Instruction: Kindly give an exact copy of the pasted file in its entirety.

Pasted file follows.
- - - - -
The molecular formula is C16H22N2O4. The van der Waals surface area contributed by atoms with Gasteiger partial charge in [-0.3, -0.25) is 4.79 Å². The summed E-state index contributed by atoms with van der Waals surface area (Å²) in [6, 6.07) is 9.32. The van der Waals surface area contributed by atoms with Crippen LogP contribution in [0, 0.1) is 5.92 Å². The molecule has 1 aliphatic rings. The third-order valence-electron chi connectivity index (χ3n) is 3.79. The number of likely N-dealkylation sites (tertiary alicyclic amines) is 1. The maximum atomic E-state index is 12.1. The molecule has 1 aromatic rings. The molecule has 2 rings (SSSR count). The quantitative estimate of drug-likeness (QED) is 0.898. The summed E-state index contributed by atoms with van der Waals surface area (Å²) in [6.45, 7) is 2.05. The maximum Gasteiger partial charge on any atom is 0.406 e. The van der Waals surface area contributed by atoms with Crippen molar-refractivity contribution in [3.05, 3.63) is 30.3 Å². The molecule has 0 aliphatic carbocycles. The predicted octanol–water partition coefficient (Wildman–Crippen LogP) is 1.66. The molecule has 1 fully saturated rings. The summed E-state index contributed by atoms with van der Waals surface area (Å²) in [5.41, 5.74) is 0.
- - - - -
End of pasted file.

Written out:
The molecular formula is C16H22N2O4. The van der Waals surface area contributed by atoms with Gasteiger partial charge in [-0.3, -0.25) is 4.79 Å². The summed E-state index contributed by atoms with van der Waals surface area (Å²) in [6, 6.07) is 9.32. The van der Waals surface area contributed by atoms with Crippen LogP contribution in [0, 0.1) is 5.92 Å². The molecule has 1 aliphatic rings. The third-order valence-electron chi connectivity index (χ3n) is 3.79. The number of likely N-dealkylation sites (tertiary alicyclic amines) is 1. The maximum atomic E-state index is 12.1. The molecule has 1 aromatic rings. The molecule has 2 rings (SSSR count). The quantitative estimate of drug-likeness (QED) is 0.898. The summed E-state index contributed by atoms with van der Waals surface area (Å²) in [6.45, 7) is 2.05. The maximum Gasteiger partial charge on any atom is 0.406 e. The van der Waals surface area contributed by atoms with Crippen molar-refractivity contribution in [3.05, 3.63) is 30.3 Å². The molecule has 0 aliphatic carbocycles. The predicted octanol–water partition coefficient (Wildman–Crippen LogP) is 1.66. The molecule has 1 fully saturated rings. The summed E-state index contributed by atoms with van der Waals surface area (Å²) in [5.41, 5.74) is 0.